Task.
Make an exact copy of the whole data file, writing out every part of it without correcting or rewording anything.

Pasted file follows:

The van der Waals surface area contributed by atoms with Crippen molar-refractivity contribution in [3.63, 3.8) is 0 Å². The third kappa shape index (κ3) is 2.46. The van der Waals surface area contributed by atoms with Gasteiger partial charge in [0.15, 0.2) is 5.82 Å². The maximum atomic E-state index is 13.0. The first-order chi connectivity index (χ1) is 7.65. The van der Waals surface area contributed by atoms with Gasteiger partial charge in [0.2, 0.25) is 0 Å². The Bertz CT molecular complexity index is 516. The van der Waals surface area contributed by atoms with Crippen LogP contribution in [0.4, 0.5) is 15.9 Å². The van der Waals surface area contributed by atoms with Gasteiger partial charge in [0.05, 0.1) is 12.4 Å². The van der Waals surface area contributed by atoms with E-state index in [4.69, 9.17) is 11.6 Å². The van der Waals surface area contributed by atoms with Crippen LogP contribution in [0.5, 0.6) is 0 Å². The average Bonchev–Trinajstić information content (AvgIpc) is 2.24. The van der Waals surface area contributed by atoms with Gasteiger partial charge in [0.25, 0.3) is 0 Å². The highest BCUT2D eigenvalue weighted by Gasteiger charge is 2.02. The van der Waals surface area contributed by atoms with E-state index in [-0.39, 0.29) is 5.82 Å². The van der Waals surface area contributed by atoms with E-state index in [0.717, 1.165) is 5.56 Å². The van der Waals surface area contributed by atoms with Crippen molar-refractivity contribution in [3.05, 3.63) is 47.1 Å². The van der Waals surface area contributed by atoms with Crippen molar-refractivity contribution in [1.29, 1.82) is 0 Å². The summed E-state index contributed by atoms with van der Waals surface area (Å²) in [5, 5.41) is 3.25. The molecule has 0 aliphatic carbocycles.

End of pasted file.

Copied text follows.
The van der Waals surface area contributed by atoms with Crippen molar-refractivity contribution in [3.63, 3.8) is 0 Å². The third kappa shape index (κ3) is 2.46. The van der Waals surface area contributed by atoms with Gasteiger partial charge in [0.15, 0.2) is 5.82 Å². The maximum atomic E-state index is 13.0. The first-order chi connectivity index (χ1) is 7.65. The van der Waals surface area contributed by atoms with Gasteiger partial charge in [0.2, 0.25) is 0 Å². The Bertz CT molecular complexity index is 516. The van der Waals surface area contributed by atoms with Crippen LogP contribution in [0.4, 0.5) is 15.9 Å². The van der Waals surface area contributed by atoms with Gasteiger partial charge in [0.05, 0.1) is 12.4 Å². The van der Waals surface area contributed by atoms with E-state index in [4.69, 9.17) is 11.6 Å². The van der Waals surface area contributed by atoms with Crippen LogP contribution in [0.5, 0.6) is 0 Å². The average Bonchev–Trinajstić information content (AvgIpc) is 2.24. The van der Waals surface area contributed by atoms with Gasteiger partial charge in [0.25, 0.3) is 0 Å². The highest BCUT2D eigenvalue weighted by Gasteiger charge is 2.02. The van der Waals surface area contributed by atoms with E-state index in [-0.39, 0.29) is 5.82 Å². The van der Waals surface area contributed by atoms with E-state index in [0.717, 1.165) is 5.56 Å². The van der Waals surface area contributed by atoms with Crippen molar-refractivity contribution in [3.05, 3.63) is 47.1 Å². The van der Waals surface area contributed by atoms with Crippen molar-refractivity contribution in [1.29, 1.82) is 0 Å². The summed E-state index contributed by atoms with van der Waals surface area (Å²) in [5, 5.41) is 3.25. The molecule has 0 aliphatic carbocycles.